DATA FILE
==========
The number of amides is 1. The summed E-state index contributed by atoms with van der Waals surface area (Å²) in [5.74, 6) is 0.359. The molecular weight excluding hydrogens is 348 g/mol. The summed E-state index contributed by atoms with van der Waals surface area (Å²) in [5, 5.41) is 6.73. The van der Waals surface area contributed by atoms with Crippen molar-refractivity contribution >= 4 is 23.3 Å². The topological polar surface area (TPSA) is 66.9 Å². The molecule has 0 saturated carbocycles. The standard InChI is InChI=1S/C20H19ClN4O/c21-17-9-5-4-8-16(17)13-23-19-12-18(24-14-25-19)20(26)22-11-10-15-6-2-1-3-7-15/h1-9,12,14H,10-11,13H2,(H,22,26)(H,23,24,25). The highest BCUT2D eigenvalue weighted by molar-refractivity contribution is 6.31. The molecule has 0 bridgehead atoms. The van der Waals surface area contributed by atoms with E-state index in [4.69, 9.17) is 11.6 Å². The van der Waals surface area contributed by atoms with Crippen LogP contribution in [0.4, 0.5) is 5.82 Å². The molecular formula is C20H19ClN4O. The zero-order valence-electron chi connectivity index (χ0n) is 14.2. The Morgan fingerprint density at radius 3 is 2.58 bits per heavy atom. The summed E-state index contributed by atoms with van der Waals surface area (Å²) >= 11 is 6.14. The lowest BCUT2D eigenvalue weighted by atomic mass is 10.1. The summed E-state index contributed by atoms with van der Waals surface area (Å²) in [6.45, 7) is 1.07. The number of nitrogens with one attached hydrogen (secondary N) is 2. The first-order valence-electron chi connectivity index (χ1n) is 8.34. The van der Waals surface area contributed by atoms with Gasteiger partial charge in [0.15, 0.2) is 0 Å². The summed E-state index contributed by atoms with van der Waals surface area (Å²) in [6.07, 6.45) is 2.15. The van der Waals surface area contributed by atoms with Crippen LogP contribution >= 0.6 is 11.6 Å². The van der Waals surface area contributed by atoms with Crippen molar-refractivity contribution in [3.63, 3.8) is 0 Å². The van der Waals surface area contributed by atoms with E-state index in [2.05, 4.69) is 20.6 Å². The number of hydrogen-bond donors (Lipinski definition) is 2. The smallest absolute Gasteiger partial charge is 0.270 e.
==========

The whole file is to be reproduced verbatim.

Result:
The number of amides is 1. The summed E-state index contributed by atoms with van der Waals surface area (Å²) in [5.74, 6) is 0.359. The molecular weight excluding hydrogens is 348 g/mol. The summed E-state index contributed by atoms with van der Waals surface area (Å²) in [5, 5.41) is 6.73. The van der Waals surface area contributed by atoms with Crippen molar-refractivity contribution >= 4 is 23.3 Å². The topological polar surface area (TPSA) is 66.9 Å². The molecule has 0 saturated carbocycles. The standard InChI is InChI=1S/C20H19ClN4O/c21-17-9-5-4-8-16(17)13-23-19-12-18(24-14-25-19)20(26)22-11-10-15-6-2-1-3-7-15/h1-9,12,14H,10-11,13H2,(H,22,26)(H,23,24,25). The highest BCUT2D eigenvalue weighted by molar-refractivity contribution is 6.31. The molecule has 0 bridgehead atoms. The van der Waals surface area contributed by atoms with E-state index in [4.69, 9.17) is 11.6 Å². The van der Waals surface area contributed by atoms with Crippen LogP contribution in [0.4, 0.5) is 5.82 Å². The molecular formula is C20H19ClN4O. The zero-order valence-electron chi connectivity index (χ0n) is 14.2. The Morgan fingerprint density at radius 3 is 2.58 bits per heavy atom. The summed E-state index contributed by atoms with van der Waals surface area (Å²) >= 11 is 6.14. The lowest BCUT2D eigenvalue weighted by atomic mass is 10.1. The summed E-state index contributed by atoms with van der Waals surface area (Å²) in [6.45, 7) is 1.07. The number of nitrogens with one attached hydrogen (secondary N) is 2. The first-order valence-electron chi connectivity index (χ1n) is 8.34. The van der Waals surface area contributed by atoms with Gasteiger partial charge in [0.15, 0.2) is 0 Å². The summed E-state index contributed by atoms with van der Waals surface area (Å²) in [6.07, 6.45) is 2.15. The van der Waals surface area contributed by atoms with Crippen LogP contribution >= 0.6 is 11.6 Å². The van der Waals surface area contributed by atoms with Crippen molar-refractivity contribution in [3.63, 3.8) is 0 Å². The van der Waals surface area contributed by atoms with E-state index in [2.05, 4.69) is 20.6 Å². The number of hydrogen-bond donors (Lipinski definition) is 2. The smallest absolute Gasteiger partial charge is 0.270 e.